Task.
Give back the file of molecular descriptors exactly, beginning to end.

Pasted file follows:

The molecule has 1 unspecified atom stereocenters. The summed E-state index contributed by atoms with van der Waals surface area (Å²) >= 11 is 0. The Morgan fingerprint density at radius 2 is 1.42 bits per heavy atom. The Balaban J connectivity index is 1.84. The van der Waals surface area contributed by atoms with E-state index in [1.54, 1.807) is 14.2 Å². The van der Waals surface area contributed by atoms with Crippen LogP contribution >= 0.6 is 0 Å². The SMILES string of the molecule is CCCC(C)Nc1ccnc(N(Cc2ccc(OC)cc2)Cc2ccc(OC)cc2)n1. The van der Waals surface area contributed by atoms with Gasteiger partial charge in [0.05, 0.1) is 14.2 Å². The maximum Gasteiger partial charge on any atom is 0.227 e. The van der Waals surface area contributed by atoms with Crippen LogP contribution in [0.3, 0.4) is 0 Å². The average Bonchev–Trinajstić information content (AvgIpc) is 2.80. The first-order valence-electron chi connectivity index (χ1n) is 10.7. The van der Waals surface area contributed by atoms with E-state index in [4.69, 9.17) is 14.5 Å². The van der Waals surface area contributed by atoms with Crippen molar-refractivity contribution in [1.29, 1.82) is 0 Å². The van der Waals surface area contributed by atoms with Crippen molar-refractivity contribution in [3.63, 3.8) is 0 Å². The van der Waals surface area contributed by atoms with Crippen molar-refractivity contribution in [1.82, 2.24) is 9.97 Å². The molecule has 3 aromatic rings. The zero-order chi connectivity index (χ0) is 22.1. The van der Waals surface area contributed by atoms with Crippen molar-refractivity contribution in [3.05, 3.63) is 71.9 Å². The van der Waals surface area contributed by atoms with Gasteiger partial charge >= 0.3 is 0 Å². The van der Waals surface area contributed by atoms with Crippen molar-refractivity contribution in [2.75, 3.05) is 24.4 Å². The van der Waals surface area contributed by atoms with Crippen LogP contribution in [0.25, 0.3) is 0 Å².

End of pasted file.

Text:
The molecule has 1 unspecified atom stereocenters. The summed E-state index contributed by atoms with van der Waals surface area (Å²) >= 11 is 0. The Morgan fingerprint density at radius 2 is 1.42 bits per heavy atom. The Balaban J connectivity index is 1.84. The van der Waals surface area contributed by atoms with E-state index in [1.54, 1.807) is 14.2 Å². The van der Waals surface area contributed by atoms with Crippen LogP contribution >= 0.6 is 0 Å². The SMILES string of the molecule is CCCC(C)Nc1ccnc(N(Cc2ccc(OC)cc2)Cc2ccc(OC)cc2)n1. The van der Waals surface area contributed by atoms with Gasteiger partial charge in [0.05, 0.1) is 14.2 Å². The maximum Gasteiger partial charge on any atom is 0.227 e. The van der Waals surface area contributed by atoms with Crippen LogP contribution in [0.3, 0.4) is 0 Å². The average Bonchev–Trinajstić information content (AvgIpc) is 2.80. The first-order valence-electron chi connectivity index (χ1n) is 10.7. The van der Waals surface area contributed by atoms with E-state index in [4.69, 9.17) is 14.5 Å². The van der Waals surface area contributed by atoms with Crippen molar-refractivity contribution in [1.29, 1.82) is 0 Å². The van der Waals surface area contributed by atoms with Crippen molar-refractivity contribution in [3.63, 3.8) is 0 Å². The van der Waals surface area contributed by atoms with Crippen molar-refractivity contribution in [1.82, 2.24) is 9.97 Å². The molecule has 3 aromatic rings. The zero-order chi connectivity index (χ0) is 22.1. The van der Waals surface area contributed by atoms with Crippen molar-refractivity contribution in [3.05, 3.63) is 71.9 Å². The van der Waals surface area contributed by atoms with Gasteiger partial charge >= 0.3 is 0 Å². The van der Waals surface area contributed by atoms with Crippen molar-refractivity contribution in [2.75, 3.05) is 24.4 Å². The van der Waals surface area contributed by atoms with Crippen LogP contribution in [0.25, 0.3) is 0 Å².